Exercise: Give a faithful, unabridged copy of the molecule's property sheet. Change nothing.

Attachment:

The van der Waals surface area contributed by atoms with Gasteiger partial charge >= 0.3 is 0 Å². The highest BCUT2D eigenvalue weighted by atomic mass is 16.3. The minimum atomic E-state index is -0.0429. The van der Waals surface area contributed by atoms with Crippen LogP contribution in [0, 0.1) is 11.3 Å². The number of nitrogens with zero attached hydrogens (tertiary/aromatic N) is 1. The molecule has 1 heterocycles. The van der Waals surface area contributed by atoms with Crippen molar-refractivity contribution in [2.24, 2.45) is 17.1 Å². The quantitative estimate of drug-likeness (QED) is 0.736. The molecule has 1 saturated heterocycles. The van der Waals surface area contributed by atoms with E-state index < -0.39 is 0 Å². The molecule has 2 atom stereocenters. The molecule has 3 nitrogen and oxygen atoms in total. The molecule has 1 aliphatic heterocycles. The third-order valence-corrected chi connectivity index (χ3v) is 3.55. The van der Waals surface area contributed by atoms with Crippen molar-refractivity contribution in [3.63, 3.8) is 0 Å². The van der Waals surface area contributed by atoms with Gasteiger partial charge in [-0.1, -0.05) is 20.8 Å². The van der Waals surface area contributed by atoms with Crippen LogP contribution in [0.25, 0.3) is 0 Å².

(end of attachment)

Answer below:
The van der Waals surface area contributed by atoms with Gasteiger partial charge >= 0.3 is 0 Å². The highest BCUT2D eigenvalue weighted by atomic mass is 16.3. The minimum atomic E-state index is -0.0429. The van der Waals surface area contributed by atoms with Crippen LogP contribution in [0, 0.1) is 11.3 Å². The number of nitrogens with zero attached hydrogens (tertiary/aromatic N) is 1. The molecule has 1 heterocycles. The van der Waals surface area contributed by atoms with Crippen molar-refractivity contribution in [2.24, 2.45) is 17.1 Å². The quantitative estimate of drug-likeness (QED) is 0.736. The molecule has 1 saturated heterocycles. The van der Waals surface area contributed by atoms with E-state index < -0.39 is 0 Å². The molecule has 2 atom stereocenters. The molecule has 3 nitrogen and oxygen atoms in total. The molecule has 1 aliphatic heterocycles. The third-order valence-corrected chi connectivity index (χ3v) is 3.55. The van der Waals surface area contributed by atoms with Crippen molar-refractivity contribution in [3.63, 3.8) is 0 Å². The van der Waals surface area contributed by atoms with Gasteiger partial charge in [-0.1, -0.05) is 20.8 Å². The van der Waals surface area contributed by atoms with Crippen LogP contribution in [0.25, 0.3) is 0 Å².